The 1972 Dodge trucks came with a much cleaner, updated look and they were often seen in fleet use.


They didn’t sell like Chevy or Ford pickups but they ran bulletproof power trains so ’72 and up Dodge trucks did a lot of heavy lifting on farms and construction sites.


Dodge was also the first truck to offer an extended cab (Club Cab) option and that extra cab room really appealed to tradesmen who liked to keep their stuff under  the cover of a roof.




Jared Starin is the proud young owner of a 1975 Dodge Club Cab 4X4 short box. They didn’t build many of them so this truck is a rare sight in 2018.


Jared’s DNA comes from Chrysler roots as he explained:   “My dad made me a Mopar guy and when I was 15 years old so I was searching for Dodge pickups and this Power Wagon was the first vehicle that popped up. I loved the original paint, that it’s a manual, the age and that it’s a Club Cab with a short bed. It already had a 2-inch lift before I bought it”.




This was an oddly optioned Power Wagon Club Cab: “It was in decent shape, only had 78,000 miles on it, but I knew it wasn’t at its full potential. It had a bulletproof 225 slant-six with a sketchy straight pipe setup that didn’t sound good. It had holes in the floorboard so it was very loud in the cab. The bench seat was worn out and way too bouncy. Rode pretty darn stiff too.”




Jared is a young guy but he has the patience of an older guy: “I put up with it being slow and loud for about year. I worked hard whenever I didn’t have school and saved my money for parts. I loved that slant-six because of the reliability and was actually surprised on how well it made my pickup move, but I wanted a V8 put in.”


Jared explained how the slant six’s days were numbered: “My dad and I found a 1976 Dodge D100 with a 360 V8 and a 4- speed manual behind it. We drove to where it was 5 hours away and checked it out. The 360 already had a 4-barrel carburetor and updated intake on it and we could tell it was a strong, healthy engine. We paid $1,000 for the D 100 and drove it home. “




The process had just begun for Jared: “During the summer, every Sunday my dad and I tore apart both my W-100 and the D-100 and swapped the engines. We repainted the 360 with Mopar blue and replaced all of the hoses and the pumps. The original exhaust system wasn’t good so I got a new muffler and 2.5 inch pipes installed. It had cheap trailer rims and thin Buckshot tires, so I bought 33″x12.5″ tires and 15″x 10″ rims.”




There were other refinements: “I installed sound deadening mats black carpet to keep the noise down in the cab. Swapped seats out of the ’83 Ramcharger we had, it now has bucket seats and a console. I then added an updated stereo system now that the cab isn’t full of engine and tire noise. All of the lights in and out were dim, so I put in LED lights everywhere I could. The bed was an ugly blue/grey so I painted it black to make it match. The KC lights and covers are from when this pickup was new. Even though CB radios aren’t used much, I still put one in and got the dual whip look.”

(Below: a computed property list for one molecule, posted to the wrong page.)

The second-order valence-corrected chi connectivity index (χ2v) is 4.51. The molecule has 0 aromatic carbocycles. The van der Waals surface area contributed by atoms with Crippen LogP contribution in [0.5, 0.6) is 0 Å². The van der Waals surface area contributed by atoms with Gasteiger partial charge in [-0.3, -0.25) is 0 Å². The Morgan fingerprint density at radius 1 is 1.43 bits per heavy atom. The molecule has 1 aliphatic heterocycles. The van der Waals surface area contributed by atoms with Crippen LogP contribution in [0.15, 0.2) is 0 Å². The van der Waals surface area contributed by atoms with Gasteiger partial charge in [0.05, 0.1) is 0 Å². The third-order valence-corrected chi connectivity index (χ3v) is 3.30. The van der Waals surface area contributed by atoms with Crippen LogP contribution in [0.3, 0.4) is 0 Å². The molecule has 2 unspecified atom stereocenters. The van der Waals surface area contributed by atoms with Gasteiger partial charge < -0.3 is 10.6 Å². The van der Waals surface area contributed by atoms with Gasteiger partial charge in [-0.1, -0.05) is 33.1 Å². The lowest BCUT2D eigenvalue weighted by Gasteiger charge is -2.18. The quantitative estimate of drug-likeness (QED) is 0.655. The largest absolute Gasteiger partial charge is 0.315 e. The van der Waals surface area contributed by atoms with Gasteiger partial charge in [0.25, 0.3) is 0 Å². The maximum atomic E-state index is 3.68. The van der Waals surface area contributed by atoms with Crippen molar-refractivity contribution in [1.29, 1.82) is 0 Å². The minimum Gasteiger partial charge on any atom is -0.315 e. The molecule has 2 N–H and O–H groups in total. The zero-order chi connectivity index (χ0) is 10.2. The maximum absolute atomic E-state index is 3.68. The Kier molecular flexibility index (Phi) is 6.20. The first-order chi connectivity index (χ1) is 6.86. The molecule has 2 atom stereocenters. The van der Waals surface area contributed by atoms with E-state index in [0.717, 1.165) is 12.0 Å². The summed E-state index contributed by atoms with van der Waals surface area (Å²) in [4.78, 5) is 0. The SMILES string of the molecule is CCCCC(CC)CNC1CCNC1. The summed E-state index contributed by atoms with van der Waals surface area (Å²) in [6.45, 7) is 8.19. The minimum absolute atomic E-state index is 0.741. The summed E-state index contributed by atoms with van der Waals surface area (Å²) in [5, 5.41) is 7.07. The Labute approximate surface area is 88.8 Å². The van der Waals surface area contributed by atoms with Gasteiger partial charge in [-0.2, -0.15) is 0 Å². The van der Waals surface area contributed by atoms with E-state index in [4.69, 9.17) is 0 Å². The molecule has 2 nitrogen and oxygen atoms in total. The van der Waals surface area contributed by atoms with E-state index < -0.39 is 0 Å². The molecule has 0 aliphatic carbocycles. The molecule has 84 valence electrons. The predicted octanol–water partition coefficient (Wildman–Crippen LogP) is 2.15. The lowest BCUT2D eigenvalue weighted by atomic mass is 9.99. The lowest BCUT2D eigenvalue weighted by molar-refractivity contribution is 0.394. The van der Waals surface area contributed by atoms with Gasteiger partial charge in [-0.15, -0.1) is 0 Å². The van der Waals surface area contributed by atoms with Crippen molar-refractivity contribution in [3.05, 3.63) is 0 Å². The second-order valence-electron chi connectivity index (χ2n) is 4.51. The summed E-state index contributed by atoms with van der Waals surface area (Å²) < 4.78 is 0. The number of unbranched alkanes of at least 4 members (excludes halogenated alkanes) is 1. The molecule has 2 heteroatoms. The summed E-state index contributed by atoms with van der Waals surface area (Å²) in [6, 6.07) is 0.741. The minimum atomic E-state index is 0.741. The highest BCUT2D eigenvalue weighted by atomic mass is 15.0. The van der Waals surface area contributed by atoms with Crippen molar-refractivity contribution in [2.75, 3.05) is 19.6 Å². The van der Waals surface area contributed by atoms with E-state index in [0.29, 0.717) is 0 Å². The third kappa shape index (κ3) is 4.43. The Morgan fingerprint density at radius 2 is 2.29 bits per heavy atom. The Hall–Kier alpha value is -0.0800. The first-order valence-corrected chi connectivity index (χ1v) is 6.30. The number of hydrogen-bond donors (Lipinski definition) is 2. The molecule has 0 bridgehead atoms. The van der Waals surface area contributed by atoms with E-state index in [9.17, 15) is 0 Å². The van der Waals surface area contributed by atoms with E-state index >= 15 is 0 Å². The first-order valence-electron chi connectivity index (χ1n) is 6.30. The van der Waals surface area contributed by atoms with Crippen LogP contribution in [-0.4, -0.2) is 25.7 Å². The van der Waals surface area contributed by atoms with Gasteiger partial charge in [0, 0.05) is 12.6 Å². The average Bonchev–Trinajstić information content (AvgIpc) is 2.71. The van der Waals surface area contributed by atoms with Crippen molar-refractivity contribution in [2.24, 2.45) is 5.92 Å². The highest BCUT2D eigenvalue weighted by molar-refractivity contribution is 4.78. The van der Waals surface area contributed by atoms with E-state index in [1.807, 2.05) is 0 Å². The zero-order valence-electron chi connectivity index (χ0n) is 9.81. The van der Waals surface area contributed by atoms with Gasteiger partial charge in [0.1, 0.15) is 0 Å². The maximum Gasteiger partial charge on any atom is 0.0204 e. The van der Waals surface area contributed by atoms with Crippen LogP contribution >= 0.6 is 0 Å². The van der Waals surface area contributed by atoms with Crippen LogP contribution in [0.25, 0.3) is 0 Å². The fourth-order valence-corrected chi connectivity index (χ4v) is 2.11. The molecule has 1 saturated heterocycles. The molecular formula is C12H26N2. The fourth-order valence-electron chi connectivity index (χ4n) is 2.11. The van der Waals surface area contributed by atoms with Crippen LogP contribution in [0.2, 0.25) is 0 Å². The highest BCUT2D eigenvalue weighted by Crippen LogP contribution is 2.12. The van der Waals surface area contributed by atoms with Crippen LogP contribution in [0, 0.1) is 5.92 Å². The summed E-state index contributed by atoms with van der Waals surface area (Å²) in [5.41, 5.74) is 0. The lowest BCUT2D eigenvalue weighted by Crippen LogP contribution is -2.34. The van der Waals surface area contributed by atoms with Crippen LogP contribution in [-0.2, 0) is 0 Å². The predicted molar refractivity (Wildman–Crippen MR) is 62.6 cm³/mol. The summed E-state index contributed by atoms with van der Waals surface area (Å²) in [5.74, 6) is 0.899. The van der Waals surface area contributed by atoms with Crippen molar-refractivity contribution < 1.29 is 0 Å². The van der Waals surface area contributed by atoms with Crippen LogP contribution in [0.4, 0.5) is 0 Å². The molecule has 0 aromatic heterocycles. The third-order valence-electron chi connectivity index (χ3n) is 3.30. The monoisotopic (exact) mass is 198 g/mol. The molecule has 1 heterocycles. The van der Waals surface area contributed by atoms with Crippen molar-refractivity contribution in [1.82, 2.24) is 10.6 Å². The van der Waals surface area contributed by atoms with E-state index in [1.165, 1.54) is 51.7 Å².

Jared explained how this is an ongoing project: “I still have some rust and dents to take care of. The rear window leaks a little, and the transfer case needs rebuilt. Need to replace the oil and temperature gauges. When I wear out the 360, I plan on putting a modern Hemi and 6-speed in it. No Cummins swap, it’s a half ton pickup.”




Jared described the ride in realistic terms: “It rides stiff like every old Dodge pickup! Those bucket seats made a big difference, no more bouncing and sliding around in the cab. It’s a little top heavy. It rides fine on the highway, but it was definitely made for work and rough roads. I’m not scared to take it off-road because I know it can take the beating and won’t leave me stranded.”




This Club Cab isn’t a fuel miser: “It gets about 10-12 mpg if I’m not trying to show off. Maybe 7-8 mpg when I’m having fun.”


Jared’s truck is the exact opposite of a trailer queen: “It used to be my daily driver, but I’ve been away from home because I joined the United States Marine Corps. Soon it’ll be my daily driver again! The longest trip I’ve taken in it is about 90 miles. That’s far enough, it gets expensive paying for gas.”




Jared has noticed he’s driving a unique truck: “I sure do get a lot of attention because of this thing. It’s loud, orange, and bright both day and night! I get a lot of thumbs up, people shouting compliments and they just stare at it. I live in a small town and everybody knows who this Power Wagon belongs to. I can’t get away with anything so I try not to get crazy”.




Jared’s final words are the best words you can hear in the hobby: “ People will always throw me offers for it, but I’m never giving this old Dodge up.”


By: Jerry Sutherland


Jerry Sutherland is a veteran automotive writer with a primary focus on the collector car hobby. His work has been published in many outlets and publications, including the National Post, Calgary Herald, Edmonton Journal, Ottawa Citizen, Montreal Gazette, Saskatoon StarPhoenix, Regina Leader-Post,  Vancouver Sun and The Truth About Cars. He is also a regular contributor to Auto Roundup Publications.

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